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Stool Culture

How It Feels

Collecting a stool sample does not normally cause any discomfort.

If your doctor collects the stool sample using a cotton swab, you may feel some pressure or discomfort as the cotton swab is inserted into your rectum.

Risks

There is no chance for problems while collecting a stool sample. Be sure to wear gloves when you collect the sample and wash your hands before and after you collect the sample. This will help protect you from spreading an infection.

Results

A stool culture is done to identify bacteria, viruses, or fungi that may be causing an infection. Stool culture test results usually take 2 to 3 days. But some cultures for fungus may take weeks to get results.

Stool culture
Normal:

No disease-causing (pathogenic) bacteria, fungi, or viruses are present or grow in the culture.

Abnormal:

Bacteria (such as salmonella, shigella, campylobacter, certain types of Escherichia coli[E. coli], or Yersinia enterocolitica) grow in the culture. Fungi such as yeast are found in the stool.

If bacteria are found in the culture, sensitivity testing may be done to help choose the best treatment.

The stool also may be examined under a microscope to look for parasites such as Giardia.

What Affects the Test

Reasons you may not be able to have the test or why the results may not be helpful include:

  • Recent use of antibiotics, medicine (such as bismuth) to control diarrhea, enemas, or laxatives.
  • Recent X-ray tests using a contrast material containing barium.
  • A stool sample that is mixed with urine.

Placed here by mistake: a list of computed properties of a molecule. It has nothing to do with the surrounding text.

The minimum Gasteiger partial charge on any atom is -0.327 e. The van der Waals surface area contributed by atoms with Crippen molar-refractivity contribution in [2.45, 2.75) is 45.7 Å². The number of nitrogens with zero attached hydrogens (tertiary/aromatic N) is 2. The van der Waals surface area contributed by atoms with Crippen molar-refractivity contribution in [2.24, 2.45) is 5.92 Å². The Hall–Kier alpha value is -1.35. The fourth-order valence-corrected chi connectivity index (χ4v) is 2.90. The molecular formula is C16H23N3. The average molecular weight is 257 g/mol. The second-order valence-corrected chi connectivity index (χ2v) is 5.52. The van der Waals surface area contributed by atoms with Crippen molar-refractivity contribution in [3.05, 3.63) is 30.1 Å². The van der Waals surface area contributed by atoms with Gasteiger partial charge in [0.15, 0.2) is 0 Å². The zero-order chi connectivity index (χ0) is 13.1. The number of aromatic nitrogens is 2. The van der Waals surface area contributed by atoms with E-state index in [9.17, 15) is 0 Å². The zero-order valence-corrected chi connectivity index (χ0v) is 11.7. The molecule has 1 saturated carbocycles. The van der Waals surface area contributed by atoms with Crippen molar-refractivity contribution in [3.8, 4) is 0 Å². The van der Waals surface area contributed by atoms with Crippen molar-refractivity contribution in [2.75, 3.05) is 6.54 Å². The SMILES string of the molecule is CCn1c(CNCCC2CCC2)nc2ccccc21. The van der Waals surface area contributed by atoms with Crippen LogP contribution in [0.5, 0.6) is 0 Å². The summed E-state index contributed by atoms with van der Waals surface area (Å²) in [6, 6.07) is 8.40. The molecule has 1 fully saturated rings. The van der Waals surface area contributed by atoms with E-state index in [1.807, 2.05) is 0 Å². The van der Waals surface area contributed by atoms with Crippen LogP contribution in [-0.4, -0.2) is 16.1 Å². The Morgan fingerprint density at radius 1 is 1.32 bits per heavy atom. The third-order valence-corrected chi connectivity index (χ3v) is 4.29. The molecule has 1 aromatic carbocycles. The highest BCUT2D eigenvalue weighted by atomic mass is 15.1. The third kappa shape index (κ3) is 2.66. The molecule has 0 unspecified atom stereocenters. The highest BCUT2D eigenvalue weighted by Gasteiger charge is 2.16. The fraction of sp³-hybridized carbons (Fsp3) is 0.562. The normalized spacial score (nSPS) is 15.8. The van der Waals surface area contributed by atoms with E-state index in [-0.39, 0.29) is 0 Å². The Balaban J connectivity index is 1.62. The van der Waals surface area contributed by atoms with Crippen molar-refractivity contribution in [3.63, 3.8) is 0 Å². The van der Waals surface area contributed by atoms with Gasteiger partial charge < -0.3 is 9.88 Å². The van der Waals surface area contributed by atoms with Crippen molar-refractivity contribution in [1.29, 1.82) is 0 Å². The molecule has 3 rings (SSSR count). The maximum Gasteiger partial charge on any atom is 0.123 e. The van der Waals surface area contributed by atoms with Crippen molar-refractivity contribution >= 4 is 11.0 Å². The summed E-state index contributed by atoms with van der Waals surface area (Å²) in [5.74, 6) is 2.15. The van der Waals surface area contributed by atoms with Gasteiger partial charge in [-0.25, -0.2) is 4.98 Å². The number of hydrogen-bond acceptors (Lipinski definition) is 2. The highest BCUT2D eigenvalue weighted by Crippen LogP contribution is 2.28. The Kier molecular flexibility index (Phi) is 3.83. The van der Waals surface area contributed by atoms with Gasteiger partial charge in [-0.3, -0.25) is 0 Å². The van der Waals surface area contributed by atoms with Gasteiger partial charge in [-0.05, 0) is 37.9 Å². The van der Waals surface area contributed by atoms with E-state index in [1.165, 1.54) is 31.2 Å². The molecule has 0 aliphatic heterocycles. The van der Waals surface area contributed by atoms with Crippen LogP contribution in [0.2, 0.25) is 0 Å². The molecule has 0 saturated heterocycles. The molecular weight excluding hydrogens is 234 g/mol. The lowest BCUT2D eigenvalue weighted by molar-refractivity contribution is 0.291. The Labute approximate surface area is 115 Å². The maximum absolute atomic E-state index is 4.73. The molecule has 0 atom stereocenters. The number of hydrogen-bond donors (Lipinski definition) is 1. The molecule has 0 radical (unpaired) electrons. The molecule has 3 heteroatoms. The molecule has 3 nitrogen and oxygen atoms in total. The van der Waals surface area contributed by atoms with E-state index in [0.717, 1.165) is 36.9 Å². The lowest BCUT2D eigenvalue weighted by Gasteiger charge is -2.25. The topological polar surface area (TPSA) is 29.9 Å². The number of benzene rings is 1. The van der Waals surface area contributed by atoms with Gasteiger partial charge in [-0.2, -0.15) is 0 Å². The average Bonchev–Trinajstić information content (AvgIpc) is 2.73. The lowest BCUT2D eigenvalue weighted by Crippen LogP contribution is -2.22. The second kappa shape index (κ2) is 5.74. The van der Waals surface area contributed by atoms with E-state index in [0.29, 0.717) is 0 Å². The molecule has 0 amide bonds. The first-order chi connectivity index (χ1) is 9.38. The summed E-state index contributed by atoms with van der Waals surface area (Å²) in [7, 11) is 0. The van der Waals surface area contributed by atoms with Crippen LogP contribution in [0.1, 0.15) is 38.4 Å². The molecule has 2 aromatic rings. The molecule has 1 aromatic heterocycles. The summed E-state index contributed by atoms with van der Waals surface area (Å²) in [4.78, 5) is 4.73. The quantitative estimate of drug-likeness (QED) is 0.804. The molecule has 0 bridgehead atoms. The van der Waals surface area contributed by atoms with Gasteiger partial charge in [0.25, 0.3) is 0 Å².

• Not collecting a large enough sample.
  • Not getting the stool sample to the lab for testing quickly enough.

What To Think About

  • You may have an infection even if your stool culture test is normal.
  • Sensitivity testing helps your doctor choose the best treatment for the specific disease or infection.
  • A stool sample may be tested for parasites such as pinworms, roundworms, tapeworms and the protozoan Giardia that causes giardiasis. The parasites or their eggs can often be seen during an examination of the stool sample under a microscope.
  • A stool sample can also be checked for:
  • A stool analysis is a series of tests done on a sample of stool to help diagnose certain conditions affecting the digestive tract, including infection, poor absorption, or cancer. To learn more, see the topic Stool Analysis.

WebMD Medical Reference from Healthwise

Last Updated: March 07, 2012
This information is not intended to replace the advice of a doctor. Healthwise disclaims any liability for the decisions you make based on this information.

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